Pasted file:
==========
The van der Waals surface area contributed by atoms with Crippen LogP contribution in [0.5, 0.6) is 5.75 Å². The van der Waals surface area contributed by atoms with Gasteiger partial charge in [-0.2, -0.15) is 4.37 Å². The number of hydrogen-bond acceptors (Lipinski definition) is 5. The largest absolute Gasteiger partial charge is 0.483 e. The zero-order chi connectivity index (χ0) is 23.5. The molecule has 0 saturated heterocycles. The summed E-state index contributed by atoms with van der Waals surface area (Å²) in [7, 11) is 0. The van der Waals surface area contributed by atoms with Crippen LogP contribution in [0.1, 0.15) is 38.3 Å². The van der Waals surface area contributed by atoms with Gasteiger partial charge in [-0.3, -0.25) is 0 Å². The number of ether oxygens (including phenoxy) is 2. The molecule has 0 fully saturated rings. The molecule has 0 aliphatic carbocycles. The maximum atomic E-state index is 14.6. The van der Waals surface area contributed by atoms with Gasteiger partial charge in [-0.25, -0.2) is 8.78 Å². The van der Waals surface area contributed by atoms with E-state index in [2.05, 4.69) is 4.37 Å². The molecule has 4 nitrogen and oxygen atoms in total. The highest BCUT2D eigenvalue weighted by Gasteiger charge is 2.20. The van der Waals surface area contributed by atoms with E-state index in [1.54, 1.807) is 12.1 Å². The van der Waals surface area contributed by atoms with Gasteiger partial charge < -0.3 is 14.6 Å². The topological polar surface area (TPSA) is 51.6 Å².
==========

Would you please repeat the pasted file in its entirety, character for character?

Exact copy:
The van der Waals surface area contributed by atoms with Crippen LogP contribution in [0.5, 0.6) is 5.75 Å². The van der Waals surface area contributed by atoms with Gasteiger partial charge in [-0.2, -0.15) is 4.37 Å². The number of hydrogen-bond acceptors (Lipinski definition) is 5. The largest absolute Gasteiger partial charge is 0.483 e. The zero-order chi connectivity index (χ0) is 23.5. The molecule has 0 saturated heterocycles. The summed E-state index contributed by atoms with van der Waals surface area (Å²) in [7, 11) is 0. The van der Waals surface area contributed by atoms with Crippen LogP contribution in [0.1, 0.15) is 38.3 Å². The van der Waals surface area contributed by atoms with Gasteiger partial charge in [-0.3, -0.25) is 0 Å². The number of ether oxygens (including phenoxy) is 2. The molecule has 0 fully saturated rings. The molecule has 0 aliphatic carbocycles. The maximum atomic E-state index is 14.6. The van der Waals surface area contributed by atoms with Gasteiger partial charge in [-0.25, -0.2) is 8.78 Å². The van der Waals surface area contributed by atoms with E-state index in [2.05, 4.69) is 4.37 Å². The molecule has 4 nitrogen and oxygen atoms in total. The highest BCUT2D eigenvalue weighted by Gasteiger charge is 2.20. The van der Waals surface area contributed by atoms with E-state index in [1.54, 1.807) is 12.1 Å². The van der Waals surface area contributed by atoms with Gasteiger partial charge < -0.3 is 14.6 Å². The topological polar surface area (TPSA) is 51.6 Å².